As was perhaps inevitable, Anna Netrebko is on the cusp of the Mildred Pierce phase of her career. The soprano talks about her plans to open a restaurant, her reasons for retiring Violetta from her repertoire, and her distaste for inflated ticket prices in an interview appearing in the German magazine Stern. Read more »
Well, the first thing La Cieca will say about the Met’s 125th Anniversary Gala is that for all its sprawling splendor it doesn’t look quite what you’d call entertaining. Or rather let’s say it looks as if it won’t sound very entertaining. The visual element — you know, computer-animated Marc Chagall murals and Waltraud Meier prancing about in a copy of Rosa Ponselle‘s Carmen drag — will likely achieve a level of instant camp approaching that of Rosie O’Donnell‘s variety show last night. (La Cieca had no room for the phrase in the previous run-on sentence, but, anyway, good old [...]
La Cieca has removed the image of the Royal Opera’s Rigoletto production (you know, the one starring Juan Pablo di Pace and his amazing disappearing dick) from parterre.com in response to an email from the copyright owner of that photo, ArenaPAL.
Do any of you out there ever wonder exactly what it is an “Artistic Administrator” does — I mean, besides collecting an annual salary and refusing to hear auditions? Well, finally La Cieca has uncovered at least part of the job description. An Artistic Administrator (for example, Diane Zola of the Houston Grand Opera) is a sort of lackey to the lawyers who run the opera company, assigned to such busywork as writing threatening letters to poor powerless bloggers like La Cieca:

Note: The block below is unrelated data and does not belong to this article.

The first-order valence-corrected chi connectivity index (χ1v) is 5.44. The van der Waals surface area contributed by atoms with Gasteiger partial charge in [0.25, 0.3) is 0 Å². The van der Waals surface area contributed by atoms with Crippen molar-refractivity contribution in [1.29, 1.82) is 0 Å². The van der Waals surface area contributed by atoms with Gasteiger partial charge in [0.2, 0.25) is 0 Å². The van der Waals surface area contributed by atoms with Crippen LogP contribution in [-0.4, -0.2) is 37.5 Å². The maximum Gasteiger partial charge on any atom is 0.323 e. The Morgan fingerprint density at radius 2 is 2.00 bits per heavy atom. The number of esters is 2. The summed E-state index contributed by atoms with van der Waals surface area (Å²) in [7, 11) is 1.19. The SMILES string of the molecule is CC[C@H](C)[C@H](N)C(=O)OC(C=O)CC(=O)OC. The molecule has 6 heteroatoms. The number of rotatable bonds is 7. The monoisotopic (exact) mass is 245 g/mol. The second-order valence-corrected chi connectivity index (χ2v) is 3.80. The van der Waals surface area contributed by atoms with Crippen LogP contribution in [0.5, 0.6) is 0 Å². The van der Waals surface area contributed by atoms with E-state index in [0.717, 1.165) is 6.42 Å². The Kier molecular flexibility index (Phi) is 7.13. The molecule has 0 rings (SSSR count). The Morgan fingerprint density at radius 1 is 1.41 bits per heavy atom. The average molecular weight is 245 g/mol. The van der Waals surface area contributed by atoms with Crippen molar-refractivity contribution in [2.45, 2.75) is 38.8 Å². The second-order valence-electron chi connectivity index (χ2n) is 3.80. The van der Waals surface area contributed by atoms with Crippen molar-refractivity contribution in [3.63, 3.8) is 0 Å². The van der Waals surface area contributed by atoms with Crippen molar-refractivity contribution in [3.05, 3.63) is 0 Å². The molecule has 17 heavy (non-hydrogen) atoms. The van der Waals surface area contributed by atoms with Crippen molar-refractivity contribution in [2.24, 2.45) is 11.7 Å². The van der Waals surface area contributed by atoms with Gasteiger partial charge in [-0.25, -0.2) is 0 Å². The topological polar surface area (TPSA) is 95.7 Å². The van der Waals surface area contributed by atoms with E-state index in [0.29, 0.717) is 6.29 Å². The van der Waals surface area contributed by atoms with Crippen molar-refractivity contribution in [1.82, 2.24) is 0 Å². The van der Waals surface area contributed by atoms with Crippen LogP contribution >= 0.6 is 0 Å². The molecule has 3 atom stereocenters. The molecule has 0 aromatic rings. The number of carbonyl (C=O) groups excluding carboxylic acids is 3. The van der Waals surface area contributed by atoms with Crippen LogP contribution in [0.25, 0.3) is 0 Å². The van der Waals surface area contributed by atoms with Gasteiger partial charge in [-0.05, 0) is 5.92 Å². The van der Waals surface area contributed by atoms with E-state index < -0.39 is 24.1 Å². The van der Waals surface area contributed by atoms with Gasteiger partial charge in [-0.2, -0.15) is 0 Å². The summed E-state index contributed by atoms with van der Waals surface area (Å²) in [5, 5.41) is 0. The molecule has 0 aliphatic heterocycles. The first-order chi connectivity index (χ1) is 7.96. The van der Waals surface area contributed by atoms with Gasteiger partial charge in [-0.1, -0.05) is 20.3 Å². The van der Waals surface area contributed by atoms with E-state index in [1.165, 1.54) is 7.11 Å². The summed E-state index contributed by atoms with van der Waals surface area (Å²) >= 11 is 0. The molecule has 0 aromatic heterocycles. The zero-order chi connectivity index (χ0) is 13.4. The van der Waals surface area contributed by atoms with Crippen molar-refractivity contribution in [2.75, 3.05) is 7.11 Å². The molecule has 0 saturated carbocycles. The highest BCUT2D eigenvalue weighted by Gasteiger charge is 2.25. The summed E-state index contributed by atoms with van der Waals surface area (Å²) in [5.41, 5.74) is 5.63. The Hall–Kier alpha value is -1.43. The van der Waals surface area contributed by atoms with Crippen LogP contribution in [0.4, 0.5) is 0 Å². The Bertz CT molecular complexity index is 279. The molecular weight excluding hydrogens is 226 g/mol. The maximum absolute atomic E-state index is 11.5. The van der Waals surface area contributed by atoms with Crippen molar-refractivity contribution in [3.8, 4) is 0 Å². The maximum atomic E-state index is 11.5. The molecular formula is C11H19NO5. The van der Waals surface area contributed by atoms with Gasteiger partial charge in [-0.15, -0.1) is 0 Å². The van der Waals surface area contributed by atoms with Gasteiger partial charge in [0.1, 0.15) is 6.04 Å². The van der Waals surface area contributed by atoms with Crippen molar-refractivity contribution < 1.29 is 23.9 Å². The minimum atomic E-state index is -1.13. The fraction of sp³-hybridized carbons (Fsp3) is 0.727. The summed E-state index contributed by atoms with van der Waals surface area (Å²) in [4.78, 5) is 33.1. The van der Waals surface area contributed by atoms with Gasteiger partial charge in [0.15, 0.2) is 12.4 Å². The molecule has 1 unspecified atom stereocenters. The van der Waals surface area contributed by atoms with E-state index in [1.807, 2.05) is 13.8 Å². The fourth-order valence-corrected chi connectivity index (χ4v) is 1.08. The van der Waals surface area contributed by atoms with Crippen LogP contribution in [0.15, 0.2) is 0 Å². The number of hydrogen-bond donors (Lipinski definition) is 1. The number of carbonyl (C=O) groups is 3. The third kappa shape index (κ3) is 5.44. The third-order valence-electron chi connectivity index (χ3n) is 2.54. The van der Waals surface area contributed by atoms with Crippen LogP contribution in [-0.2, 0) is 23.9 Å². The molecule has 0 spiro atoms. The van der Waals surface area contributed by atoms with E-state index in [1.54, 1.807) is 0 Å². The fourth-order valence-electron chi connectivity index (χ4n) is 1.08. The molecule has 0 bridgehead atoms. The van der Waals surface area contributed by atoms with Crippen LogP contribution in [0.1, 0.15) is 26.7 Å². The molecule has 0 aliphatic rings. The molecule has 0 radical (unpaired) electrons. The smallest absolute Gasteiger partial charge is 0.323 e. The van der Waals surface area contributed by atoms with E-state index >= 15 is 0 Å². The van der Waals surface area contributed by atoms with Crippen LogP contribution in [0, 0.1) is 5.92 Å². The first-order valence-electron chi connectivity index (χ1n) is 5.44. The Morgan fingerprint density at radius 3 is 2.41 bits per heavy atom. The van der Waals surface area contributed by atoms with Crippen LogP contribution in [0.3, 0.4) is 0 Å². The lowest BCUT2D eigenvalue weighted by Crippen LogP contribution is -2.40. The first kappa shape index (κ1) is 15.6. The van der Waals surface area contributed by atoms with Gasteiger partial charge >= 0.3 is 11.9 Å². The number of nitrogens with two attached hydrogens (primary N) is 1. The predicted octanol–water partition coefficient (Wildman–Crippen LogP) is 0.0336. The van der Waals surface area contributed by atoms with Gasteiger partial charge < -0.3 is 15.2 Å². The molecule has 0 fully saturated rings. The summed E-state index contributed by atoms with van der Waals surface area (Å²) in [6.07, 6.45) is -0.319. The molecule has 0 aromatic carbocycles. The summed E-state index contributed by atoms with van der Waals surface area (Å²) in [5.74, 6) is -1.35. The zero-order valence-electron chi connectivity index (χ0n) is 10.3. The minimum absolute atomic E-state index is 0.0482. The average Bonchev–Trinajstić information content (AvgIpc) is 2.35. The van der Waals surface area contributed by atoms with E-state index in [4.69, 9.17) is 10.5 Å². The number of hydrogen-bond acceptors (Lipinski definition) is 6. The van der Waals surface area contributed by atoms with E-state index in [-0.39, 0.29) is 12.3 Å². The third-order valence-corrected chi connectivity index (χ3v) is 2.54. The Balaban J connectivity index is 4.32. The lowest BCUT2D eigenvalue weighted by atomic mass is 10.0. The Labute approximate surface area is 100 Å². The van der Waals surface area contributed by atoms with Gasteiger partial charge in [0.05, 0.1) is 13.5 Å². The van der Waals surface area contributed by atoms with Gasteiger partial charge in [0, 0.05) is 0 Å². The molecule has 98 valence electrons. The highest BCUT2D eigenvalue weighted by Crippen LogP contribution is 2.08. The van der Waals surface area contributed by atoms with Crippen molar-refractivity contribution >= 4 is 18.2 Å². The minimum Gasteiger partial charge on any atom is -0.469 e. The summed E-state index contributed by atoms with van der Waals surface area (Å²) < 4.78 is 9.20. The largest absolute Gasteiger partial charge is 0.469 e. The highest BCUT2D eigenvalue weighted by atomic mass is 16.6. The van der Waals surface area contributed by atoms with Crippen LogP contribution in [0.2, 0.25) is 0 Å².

The New York Post‘s Clive Barnes is going to blush beet-red when he hears from the publicists (or the lawyers) who handle Placido Domingo. In a review of the Met’s Rigoletto, Barnes refers to PD as “the 72-year-old tenor.” Domingo admits to 65, though some gossips have long sniped that this figure doesn’t add up with the dates of his earliest documented performances. (La Cieca might as well say right now that there are even a few Placidophobes out there who would add, “and they got the ‘tenor’ part wrong too,” but she’s not even going to go near there.) [...]
Vivaldi’s Motezuma, the opera that refuses to die, will grace the boards after all, says an article by Paul Moor at Musicalamerica.com. A court in Duesseldorf has held that the Altstadtherbst Festival in that city may stage the piece, regardless of a previous injunction against performances filed by the “copyright owner,” the Berliner Sing-Akademie. (The court apparently regarded the case as rather urgent, since it took the unusual step of calling an Eilverfahren, a type of expedited hearing, to settle the matter.) This is an interesting legal problem. The Sing-Akademie claims copyright under a German law that an ancient work [...]